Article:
When you think of California, what comes to mind? Surf, celebrities, maybe the first few chords of Good Vibrations by the Beach Boys? Set in the high Sierra Nevada mountains on the eastern border of the state, Mammoth Lakes avoids just about every Californian cliché.
From world-class beers to high-altitude mountain biking, here are our top reasons to visit Mammoth Lakes, California.
The information in this article is inspired by the Rough Guide to California, your essential guide for visiting California.
If you’re the kind of person whose idea of a perfect holiday includes lazy lie-ins, early doors aperitifs and nights in the hotel streaming Netflix, you can stop reading now. If you’re coming to Mammoth Lakes, California you’ll want to make the most of the great outdoors.
Mammoth Lakes lies in the stunningly beautiful Inyo National Forest – and what better way to experience the area than wild camping? With over 800 campsites nearby, there are plenty of opportunities to witness this gorgeous natural site. Take your pick of camping by the wildflower meadows, crystal clear lakes or pine forests.
Based 2500m above sea level, the Mammoth Brewing Company ferments the highest altitude beers on the west coast. Founded in 1995, they use straight-from-the-mountain alpine water in the brewing process, and the resulting beers are lauded as being some of the best in America.
The supremely hoppy Epic IPA is our pick of their brews, although at 6.5% ABV you may want to start with a lighter option. The grassy and crisp Sierra Trout Pilsner is a solid alternative, named after the rainbow trout that is native to the Sierra Nevada mountain waters. For those staying off the hooch, the ultra-sweet root beer should do the job.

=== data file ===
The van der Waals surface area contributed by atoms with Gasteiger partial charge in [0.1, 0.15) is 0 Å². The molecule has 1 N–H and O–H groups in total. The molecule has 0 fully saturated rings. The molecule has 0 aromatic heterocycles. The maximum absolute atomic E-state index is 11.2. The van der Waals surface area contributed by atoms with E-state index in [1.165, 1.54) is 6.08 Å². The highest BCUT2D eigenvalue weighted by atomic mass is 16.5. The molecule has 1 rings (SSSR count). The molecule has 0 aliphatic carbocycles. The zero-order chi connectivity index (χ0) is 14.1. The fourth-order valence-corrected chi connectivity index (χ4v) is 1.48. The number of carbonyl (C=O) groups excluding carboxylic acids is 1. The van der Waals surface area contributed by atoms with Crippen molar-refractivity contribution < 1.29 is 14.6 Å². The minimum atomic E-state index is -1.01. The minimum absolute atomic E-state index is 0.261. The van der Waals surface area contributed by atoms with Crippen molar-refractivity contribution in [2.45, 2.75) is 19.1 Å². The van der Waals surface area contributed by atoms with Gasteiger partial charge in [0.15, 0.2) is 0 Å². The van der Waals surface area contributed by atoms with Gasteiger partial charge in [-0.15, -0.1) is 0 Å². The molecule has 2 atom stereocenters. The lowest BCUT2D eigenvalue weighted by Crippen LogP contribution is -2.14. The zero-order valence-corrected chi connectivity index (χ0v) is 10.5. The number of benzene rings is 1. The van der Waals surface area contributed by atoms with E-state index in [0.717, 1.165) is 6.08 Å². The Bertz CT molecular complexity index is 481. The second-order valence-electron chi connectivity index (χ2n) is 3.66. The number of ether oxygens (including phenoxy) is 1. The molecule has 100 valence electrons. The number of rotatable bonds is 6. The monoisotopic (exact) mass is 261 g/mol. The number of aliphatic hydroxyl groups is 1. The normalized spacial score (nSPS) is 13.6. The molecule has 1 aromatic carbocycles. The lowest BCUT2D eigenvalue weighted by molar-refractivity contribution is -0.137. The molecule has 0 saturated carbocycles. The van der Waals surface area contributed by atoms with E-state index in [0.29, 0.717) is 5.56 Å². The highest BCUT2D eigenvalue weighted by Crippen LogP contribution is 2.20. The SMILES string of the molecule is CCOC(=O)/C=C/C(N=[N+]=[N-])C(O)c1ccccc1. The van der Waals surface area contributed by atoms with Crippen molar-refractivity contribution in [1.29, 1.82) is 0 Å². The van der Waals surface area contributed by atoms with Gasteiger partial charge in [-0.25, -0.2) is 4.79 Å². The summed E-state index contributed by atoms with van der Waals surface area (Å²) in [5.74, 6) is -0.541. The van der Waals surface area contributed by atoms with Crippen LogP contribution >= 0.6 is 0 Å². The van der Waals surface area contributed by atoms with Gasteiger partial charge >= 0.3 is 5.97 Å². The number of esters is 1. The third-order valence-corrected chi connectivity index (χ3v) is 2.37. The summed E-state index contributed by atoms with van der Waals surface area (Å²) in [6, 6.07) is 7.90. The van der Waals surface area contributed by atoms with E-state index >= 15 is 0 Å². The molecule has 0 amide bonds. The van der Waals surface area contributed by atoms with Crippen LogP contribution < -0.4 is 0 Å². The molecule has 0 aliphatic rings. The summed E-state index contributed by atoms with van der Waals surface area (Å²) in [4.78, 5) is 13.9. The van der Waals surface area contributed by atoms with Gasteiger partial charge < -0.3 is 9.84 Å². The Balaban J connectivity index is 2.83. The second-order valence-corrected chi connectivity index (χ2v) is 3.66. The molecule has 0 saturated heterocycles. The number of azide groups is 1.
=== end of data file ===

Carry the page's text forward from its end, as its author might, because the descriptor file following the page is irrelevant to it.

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Mammoth Lakes is, first and foremost, a place to carve up the snow. Over the long winter, the top of Mammoth Mountain gets an average of nine metres of the white stuff. Most people come here to ski or snowboard down imaginatively named ski runs such as Gremlin’s Gulch, Wipeout Chutes and Paranoid Flats. If you're looking for a different snow activity – try snowshoeing, snowmobiling or dog sledding.
Ready to go skiing? You won't want to miss our guide to the best places in the world to hit the snow.
If you’ve ever read one of those ‘Spooky Abandoned Places’ lists online, there’s a good chance that it featured the gold mining town of Bodie – about 65 miles north of Mammoth Lakes.